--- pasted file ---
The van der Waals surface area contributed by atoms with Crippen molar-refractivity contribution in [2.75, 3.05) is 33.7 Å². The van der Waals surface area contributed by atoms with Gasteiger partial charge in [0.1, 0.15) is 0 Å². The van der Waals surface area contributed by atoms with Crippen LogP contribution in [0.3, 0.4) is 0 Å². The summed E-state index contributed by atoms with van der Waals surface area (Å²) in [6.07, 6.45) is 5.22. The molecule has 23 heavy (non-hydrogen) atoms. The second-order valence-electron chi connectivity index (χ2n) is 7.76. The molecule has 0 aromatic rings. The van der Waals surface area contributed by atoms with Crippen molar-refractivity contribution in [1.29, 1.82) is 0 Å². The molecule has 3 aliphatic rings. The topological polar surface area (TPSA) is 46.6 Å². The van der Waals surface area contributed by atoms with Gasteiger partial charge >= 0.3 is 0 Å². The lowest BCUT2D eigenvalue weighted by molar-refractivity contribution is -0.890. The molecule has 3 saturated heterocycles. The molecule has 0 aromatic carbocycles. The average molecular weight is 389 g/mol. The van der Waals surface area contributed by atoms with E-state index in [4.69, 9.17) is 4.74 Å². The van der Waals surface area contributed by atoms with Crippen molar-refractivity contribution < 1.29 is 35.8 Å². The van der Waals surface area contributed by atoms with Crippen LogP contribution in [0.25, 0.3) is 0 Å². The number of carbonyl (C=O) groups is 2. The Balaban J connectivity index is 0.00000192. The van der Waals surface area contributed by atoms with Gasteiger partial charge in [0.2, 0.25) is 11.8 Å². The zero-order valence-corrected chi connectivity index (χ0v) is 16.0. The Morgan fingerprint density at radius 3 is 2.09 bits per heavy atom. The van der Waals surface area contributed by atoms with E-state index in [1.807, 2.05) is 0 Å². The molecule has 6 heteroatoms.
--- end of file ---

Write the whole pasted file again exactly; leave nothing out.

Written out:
The van der Waals surface area contributed by atoms with Crippen molar-refractivity contribution in [2.75, 3.05) is 33.7 Å². The van der Waals surface area contributed by atoms with Gasteiger partial charge in [0.1, 0.15) is 0 Å². The van der Waals surface area contributed by atoms with Crippen LogP contribution in [0.3, 0.4) is 0 Å². The summed E-state index contributed by atoms with van der Waals surface area (Å²) in [6.07, 6.45) is 5.22. The molecule has 23 heavy (non-hydrogen) atoms. The second-order valence-electron chi connectivity index (χ2n) is 7.76. The molecule has 0 aromatic rings. The van der Waals surface area contributed by atoms with Crippen molar-refractivity contribution in [1.29, 1.82) is 0 Å². The molecule has 3 aliphatic rings. The topological polar surface area (TPSA) is 46.6 Å². The van der Waals surface area contributed by atoms with Gasteiger partial charge >= 0.3 is 0 Å². The lowest BCUT2D eigenvalue weighted by molar-refractivity contribution is -0.890. The molecule has 3 saturated heterocycles. The molecule has 0 aromatic carbocycles. The average molecular weight is 389 g/mol. The van der Waals surface area contributed by atoms with E-state index in [4.69, 9.17) is 4.74 Å². The van der Waals surface area contributed by atoms with Crippen molar-refractivity contribution < 1.29 is 35.8 Å². The van der Waals surface area contributed by atoms with Crippen LogP contribution in [0.25, 0.3) is 0 Å². The number of carbonyl (C=O) groups is 2. The Balaban J connectivity index is 0.00000192. The van der Waals surface area contributed by atoms with Gasteiger partial charge in [0.2, 0.25) is 11.8 Å². The zero-order valence-corrected chi connectivity index (χ0v) is 16.0. The Morgan fingerprint density at radius 3 is 2.09 bits per heavy atom. The van der Waals surface area contributed by atoms with E-state index in [1.807, 2.05) is 0 Å². The molecule has 6 heteroatoms.